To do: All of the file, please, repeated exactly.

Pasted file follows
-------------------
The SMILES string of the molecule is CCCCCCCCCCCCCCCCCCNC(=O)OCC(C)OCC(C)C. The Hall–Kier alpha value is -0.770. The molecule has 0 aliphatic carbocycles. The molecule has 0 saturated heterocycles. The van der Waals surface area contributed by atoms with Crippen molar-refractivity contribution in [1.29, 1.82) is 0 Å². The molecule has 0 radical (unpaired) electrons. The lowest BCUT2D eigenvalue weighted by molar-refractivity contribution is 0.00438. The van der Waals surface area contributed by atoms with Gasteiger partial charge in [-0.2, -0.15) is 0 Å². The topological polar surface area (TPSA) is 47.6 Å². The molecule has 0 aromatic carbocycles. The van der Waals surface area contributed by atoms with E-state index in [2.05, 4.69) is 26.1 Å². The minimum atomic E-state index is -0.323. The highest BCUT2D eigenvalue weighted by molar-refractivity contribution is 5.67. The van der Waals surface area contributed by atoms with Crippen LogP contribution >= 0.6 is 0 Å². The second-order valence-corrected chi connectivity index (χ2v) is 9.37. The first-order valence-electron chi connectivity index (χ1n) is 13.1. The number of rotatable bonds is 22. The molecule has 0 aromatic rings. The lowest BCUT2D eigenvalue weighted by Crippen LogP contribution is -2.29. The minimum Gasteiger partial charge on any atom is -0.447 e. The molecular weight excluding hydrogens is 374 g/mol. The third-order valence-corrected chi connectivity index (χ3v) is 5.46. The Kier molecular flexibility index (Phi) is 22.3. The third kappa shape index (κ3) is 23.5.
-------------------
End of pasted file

The SMILES string of the molecule is CCCCCCCCCCCCCCCCCCNC(=O)OCC(C)OCC(C)C. The Hall–Kier alpha value is -0.770. The molecule has 0 aliphatic carbocycles. The molecule has 0 saturated heterocycles. The van der Waals surface area contributed by atoms with Crippen molar-refractivity contribution in [1.29, 1.82) is 0 Å². The molecule has 0 radical (unpaired) electrons. The lowest BCUT2D eigenvalue weighted by molar-refractivity contribution is 0.00438. The van der Waals surface area contributed by atoms with Gasteiger partial charge in [-0.2, -0.15) is 0 Å². The topological polar surface area (TPSA) is 47.6 Å². The molecule has 0 aromatic carbocycles. The van der Waals surface area contributed by atoms with E-state index in [2.05, 4.69) is 26.1 Å². The minimum atomic E-state index is -0.323. The highest BCUT2D eigenvalue weighted by molar-refractivity contribution is 5.67. The van der Waals surface area contributed by atoms with Crippen LogP contribution >= 0.6 is 0 Å². The second-order valence-corrected chi connectivity index (χ2v) is 9.37. The first-order valence-electron chi connectivity index (χ1n) is 13.1. The number of rotatable bonds is 22. The molecule has 0 aromatic rings. The lowest BCUT2D eigenvalue weighted by Crippen LogP contribution is -2.29. The minimum Gasteiger partial charge on any atom is -0.447 e. The molecular weight excluding hydrogens is 374 g/mol. The third-order valence-corrected chi connectivity index (χ3v) is 5.46. The Kier molecular flexibility index (Phi) is 22.3. The third kappa shape index (κ3) is 23.5.